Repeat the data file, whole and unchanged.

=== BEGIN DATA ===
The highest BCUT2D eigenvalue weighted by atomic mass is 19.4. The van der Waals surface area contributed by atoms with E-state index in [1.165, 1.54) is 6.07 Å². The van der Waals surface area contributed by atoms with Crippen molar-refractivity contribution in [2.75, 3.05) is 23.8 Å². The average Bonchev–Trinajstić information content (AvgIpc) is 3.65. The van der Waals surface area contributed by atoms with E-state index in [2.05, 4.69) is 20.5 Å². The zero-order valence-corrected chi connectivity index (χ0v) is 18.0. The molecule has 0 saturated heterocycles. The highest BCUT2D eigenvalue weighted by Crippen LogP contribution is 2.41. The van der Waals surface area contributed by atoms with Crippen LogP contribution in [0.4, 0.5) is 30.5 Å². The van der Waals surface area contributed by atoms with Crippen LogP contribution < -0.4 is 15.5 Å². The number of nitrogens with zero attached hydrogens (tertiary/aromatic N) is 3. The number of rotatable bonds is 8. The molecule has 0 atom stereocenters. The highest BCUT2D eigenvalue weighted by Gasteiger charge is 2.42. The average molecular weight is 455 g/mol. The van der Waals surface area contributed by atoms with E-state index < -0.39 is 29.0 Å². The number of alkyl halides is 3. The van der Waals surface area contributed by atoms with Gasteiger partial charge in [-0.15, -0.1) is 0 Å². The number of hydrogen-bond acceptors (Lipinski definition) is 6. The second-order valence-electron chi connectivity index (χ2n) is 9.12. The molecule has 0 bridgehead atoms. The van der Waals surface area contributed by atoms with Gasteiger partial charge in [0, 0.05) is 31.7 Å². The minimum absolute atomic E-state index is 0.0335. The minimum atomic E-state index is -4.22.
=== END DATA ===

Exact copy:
The highest BCUT2D eigenvalue weighted by atomic mass is 19.4. The van der Waals surface area contributed by atoms with E-state index in [1.165, 1.54) is 6.07 Å². The van der Waals surface area contributed by atoms with Crippen molar-refractivity contribution in [2.75, 3.05) is 23.8 Å². The average Bonchev–Trinajstić information content (AvgIpc) is 3.65. The van der Waals surface area contributed by atoms with E-state index in [2.05, 4.69) is 20.5 Å². The zero-order valence-corrected chi connectivity index (χ0v) is 18.0. The molecule has 0 saturated heterocycles. The highest BCUT2D eigenvalue weighted by Crippen LogP contribution is 2.41. The van der Waals surface area contributed by atoms with Crippen LogP contribution in [0.4, 0.5) is 30.5 Å². The van der Waals surface area contributed by atoms with Crippen LogP contribution < -0.4 is 15.5 Å². The number of nitrogens with zero attached hydrogens (tertiary/aromatic N) is 3. The number of rotatable bonds is 8. The molecule has 0 atom stereocenters. The highest BCUT2D eigenvalue weighted by Gasteiger charge is 2.42. The average molecular weight is 455 g/mol. The van der Waals surface area contributed by atoms with E-state index < -0.39 is 29.0 Å². The number of alkyl halides is 3. The van der Waals surface area contributed by atoms with Gasteiger partial charge in [-0.15, -0.1) is 0 Å². The number of hydrogen-bond acceptors (Lipinski definition) is 6. The second-order valence-electron chi connectivity index (χ2n) is 9.12. The molecule has 0 bridgehead atoms. The van der Waals surface area contributed by atoms with Gasteiger partial charge in [0, 0.05) is 31.7 Å². The minimum absolute atomic E-state index is 0.0335. The minimum atomic E-state index is -4.22.